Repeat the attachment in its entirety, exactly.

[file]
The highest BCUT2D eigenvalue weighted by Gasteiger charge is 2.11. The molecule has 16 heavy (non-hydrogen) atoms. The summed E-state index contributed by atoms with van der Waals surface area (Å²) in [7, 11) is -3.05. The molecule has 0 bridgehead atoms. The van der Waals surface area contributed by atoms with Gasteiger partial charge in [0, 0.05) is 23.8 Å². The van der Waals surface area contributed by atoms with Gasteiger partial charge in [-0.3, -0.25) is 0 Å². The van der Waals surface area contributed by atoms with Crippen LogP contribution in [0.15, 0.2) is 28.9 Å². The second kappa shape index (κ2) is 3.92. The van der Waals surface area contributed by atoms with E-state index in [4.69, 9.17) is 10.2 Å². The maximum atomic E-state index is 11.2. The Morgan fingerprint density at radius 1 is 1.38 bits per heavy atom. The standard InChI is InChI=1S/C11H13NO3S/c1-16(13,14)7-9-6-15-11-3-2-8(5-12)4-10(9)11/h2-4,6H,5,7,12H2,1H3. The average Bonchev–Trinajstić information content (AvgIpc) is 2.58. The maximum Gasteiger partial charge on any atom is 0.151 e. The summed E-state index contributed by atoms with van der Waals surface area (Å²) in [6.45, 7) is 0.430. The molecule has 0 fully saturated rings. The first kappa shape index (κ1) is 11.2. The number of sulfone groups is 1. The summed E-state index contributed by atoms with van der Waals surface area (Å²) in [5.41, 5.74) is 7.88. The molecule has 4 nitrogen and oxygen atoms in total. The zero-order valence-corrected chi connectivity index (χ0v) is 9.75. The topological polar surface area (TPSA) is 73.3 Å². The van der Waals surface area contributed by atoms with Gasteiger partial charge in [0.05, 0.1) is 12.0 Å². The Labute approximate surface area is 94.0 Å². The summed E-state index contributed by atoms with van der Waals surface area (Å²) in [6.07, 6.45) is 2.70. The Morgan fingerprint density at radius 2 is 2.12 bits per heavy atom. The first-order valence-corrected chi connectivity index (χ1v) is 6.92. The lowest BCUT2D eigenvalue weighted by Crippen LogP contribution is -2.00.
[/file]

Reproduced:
The highest BCUT2D eigenvalue weighted by Gasteiger charge is 2.11. The molecule has 16 heavy (non-hydrogen) atoms. The summed E-state index contributed by atoms with van der Waals surface area (Å²) in [7, 11) is -3.05. The molecule has 0 bridgehead atoms. The van der Waals surface area contributed by atoms with Gasteiger partial charge in [0, 0.05) is 23.8 Å². The van der Waals surface area contributed by atoms with Gasteiger partial charge in [-0.3, -0.25) is 0 Å². The van der Waals surface area contributed by atoms with Crippen LogP contribution in [0.15, 0.2) is 28.9 Å². The second kappa shape index (κ2) is 3.92. The van der Waals surface area contributed by atoms with E-state index in [4.69, 9.17) is 10.2 Å². The maximum atomic E-state index is 11.2. The Morgan fingerprint density at radius 1 is 1.38 bits per heavy atom. The standard InChI is InChI=1S/C11H13NO3S/c1-16(13,14)7-9-6-15-11-3-2-8(5-12)4-10(9)11/h2-4,6H,5,7,12H2,1H3. The average Bonchev–Trinajstić information content (AvgIpc) is 2.58. The maximum Gasteiger partial charge on any atom is 0.151 e. The summed E-state index contributed by atoms with van der Waals surface area (Å²) in [6.45, 7) is 0.430. The molecule has 0 fully saturated rings. The first kappa shape index (κ1) is 11.2. The number of sulfone groups is 1. The summed E-state index contributed by atoms with van der Waals surface area (Å²) in [5.41, 5.74) is 7.88. The molecule has 4 nitrogen and oxygen atoms in total. The zero-order valence-corrected chi connectivity index (χ0v) is 9.75. The topological polar surface area (TPSA) is 73.3 Å². The van der Waals surface area contributed by atoms with Gasteiger partial charge in [0.05, 0.1) is 12.0 Å². The Labute approximate surface area is 94.0 Å². The summed E-state index contributed by atoms with van der Waals surface area (Å²) in [6.07, 6.45) is 2.70. The Morgan fingerprint density at radius 2 is 2.12 bits per heavy atom. The first-order valence-corrected chi connectivity index (χ1v) is 6.92. The lowest BCUT2D eigenvalue weighted by Crippen LogP contribution is -2.00.